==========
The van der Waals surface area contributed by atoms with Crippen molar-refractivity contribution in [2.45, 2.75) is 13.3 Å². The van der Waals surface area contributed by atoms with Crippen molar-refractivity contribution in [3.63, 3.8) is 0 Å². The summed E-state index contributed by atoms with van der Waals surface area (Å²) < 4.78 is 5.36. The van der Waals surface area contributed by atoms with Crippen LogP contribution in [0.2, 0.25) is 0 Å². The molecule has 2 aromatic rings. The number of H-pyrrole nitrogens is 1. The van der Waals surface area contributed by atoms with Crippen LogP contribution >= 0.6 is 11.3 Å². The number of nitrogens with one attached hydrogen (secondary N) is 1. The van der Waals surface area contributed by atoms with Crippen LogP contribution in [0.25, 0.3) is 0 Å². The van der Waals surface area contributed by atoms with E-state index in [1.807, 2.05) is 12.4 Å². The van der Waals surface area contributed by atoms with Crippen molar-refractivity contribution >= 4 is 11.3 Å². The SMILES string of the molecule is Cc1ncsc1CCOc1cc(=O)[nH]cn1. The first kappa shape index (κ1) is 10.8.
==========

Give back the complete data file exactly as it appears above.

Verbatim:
The van der Waals surface area contributed by atoms with Crippen molar-refractivity contribution in [2.45, 2.75) is 13.3 Å². The van der Waals surface area contributed by atoms with Crippen molar-refractivity contribution in [3.63, 3.8) is 0 Å². The summed E-state index contributed by atoms with van der Waals surface area (Å²) < 4.78 is 5.36. The van der Waals surface area contributed by atoms with Crippen LogP contribution in [0.2, 0.25) is 0 Å². The molecule has 2 aromatic rings. The number of H-pyrrole nitrogens is 1. The van der Waals surface area contributed by atoms with Crippen LogP contribution >= 0.6 is 11.3 Å². The number of nitrogens with one attached hydrogen (secondary N) is 1. The van der Waals surface area contributed by atoms with Crippen LogP contribution in [0.25, 0.3) is 0 Å². The van der Waals surface area contributed by atoms with E-state index in [1.807, 2.05) is 12.4 Å². The van der Waals surface area contributed by atoms with Crippen molar-refractivity contribution >= 4 is 11.3 Å². The SMILES string of the molecule is Cc1ncsc1CCOc1cc(=O)[nH]cn1. The first kappa shape index (κ1) is 10.8.